The matter will only worsen if the US sends troops to North Korea in the midst of chaos. Although some justification for US troop deployment exists, such as that the US is an ally state of South Korea, American troops have been present in South Korea since the Korean War, US is the world’s hegemonic power and international policeman, and deployment for humanitarian assistance for the North Korean people.
The fact that South Korea legally considers North Korea as part of it, does not provide justification for US troop deployment, in that there are no international legal grounds that support it.
However, It is not the US, but the UN that signed a ceasefire agreement with North Korea. There are not that many countries that accept that US position as world policeman, and through the UN, humanitarian intervantion usually only takes place after a significant number of casualties, and a complicated agreement process.
Strong Nationalism in North Korea; Becoming a Subordinate State Unlikely
Fourthly, there is strong nationalism present in North Korea. Anti-Japanese nationalism strengthened after the 1945 defeat of the Japanese colonial rule, and continued as anti-American nationalism during and post-Korean War. The strong nationalism prevailing among the North Korean people will work as the most critical factor in preventing North Korea from becoming a subordinate state of China, as will strong nationalist sentiment in South Korea.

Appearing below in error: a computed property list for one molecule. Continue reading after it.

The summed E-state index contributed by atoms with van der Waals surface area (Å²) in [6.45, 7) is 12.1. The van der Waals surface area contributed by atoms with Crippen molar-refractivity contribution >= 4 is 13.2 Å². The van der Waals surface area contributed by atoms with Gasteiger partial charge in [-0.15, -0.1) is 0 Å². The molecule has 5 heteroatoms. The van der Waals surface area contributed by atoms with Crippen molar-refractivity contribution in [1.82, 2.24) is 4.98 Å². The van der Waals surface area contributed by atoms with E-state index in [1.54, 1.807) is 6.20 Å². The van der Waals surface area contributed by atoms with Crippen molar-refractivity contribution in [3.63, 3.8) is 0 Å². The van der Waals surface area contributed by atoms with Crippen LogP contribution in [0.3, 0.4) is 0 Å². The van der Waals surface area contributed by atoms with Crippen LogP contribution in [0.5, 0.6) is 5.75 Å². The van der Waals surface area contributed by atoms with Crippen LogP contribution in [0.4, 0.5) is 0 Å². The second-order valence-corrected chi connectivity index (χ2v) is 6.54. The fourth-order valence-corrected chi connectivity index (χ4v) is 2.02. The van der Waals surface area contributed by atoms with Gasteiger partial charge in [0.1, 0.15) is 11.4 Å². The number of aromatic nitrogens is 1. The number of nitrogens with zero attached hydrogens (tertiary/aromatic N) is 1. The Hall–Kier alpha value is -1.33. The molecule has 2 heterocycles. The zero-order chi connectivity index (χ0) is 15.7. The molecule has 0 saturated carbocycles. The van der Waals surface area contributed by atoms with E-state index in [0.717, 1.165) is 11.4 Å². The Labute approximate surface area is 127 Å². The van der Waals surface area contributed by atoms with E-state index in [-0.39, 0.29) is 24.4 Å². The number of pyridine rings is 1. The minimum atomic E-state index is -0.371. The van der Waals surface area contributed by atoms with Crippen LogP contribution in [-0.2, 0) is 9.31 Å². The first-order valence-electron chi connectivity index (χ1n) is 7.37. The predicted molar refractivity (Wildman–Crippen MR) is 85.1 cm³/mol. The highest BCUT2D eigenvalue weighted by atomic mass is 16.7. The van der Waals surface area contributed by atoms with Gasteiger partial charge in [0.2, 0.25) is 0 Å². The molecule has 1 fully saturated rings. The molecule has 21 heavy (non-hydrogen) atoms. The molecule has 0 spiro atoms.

Even under China’s overwhelming influence over North Korea, or under a government that pursues reformation and liberalization, the inflow of South Korean movies, soap operas, books, music and cultural influence will continue. By then, nobody will be able to stop the inflow of such cultural contents, which will accompany South Korean style nationalism.
Furthermore, there will be many South Korean willing to endanger themselves in order to spread Southern nationalism to North Korea. It is unlikely that North Korea, with weak authority, weak politics and weak political basis, will be able endure their own nationalist sentiment against an increasingly present voice from South Korean nationalists.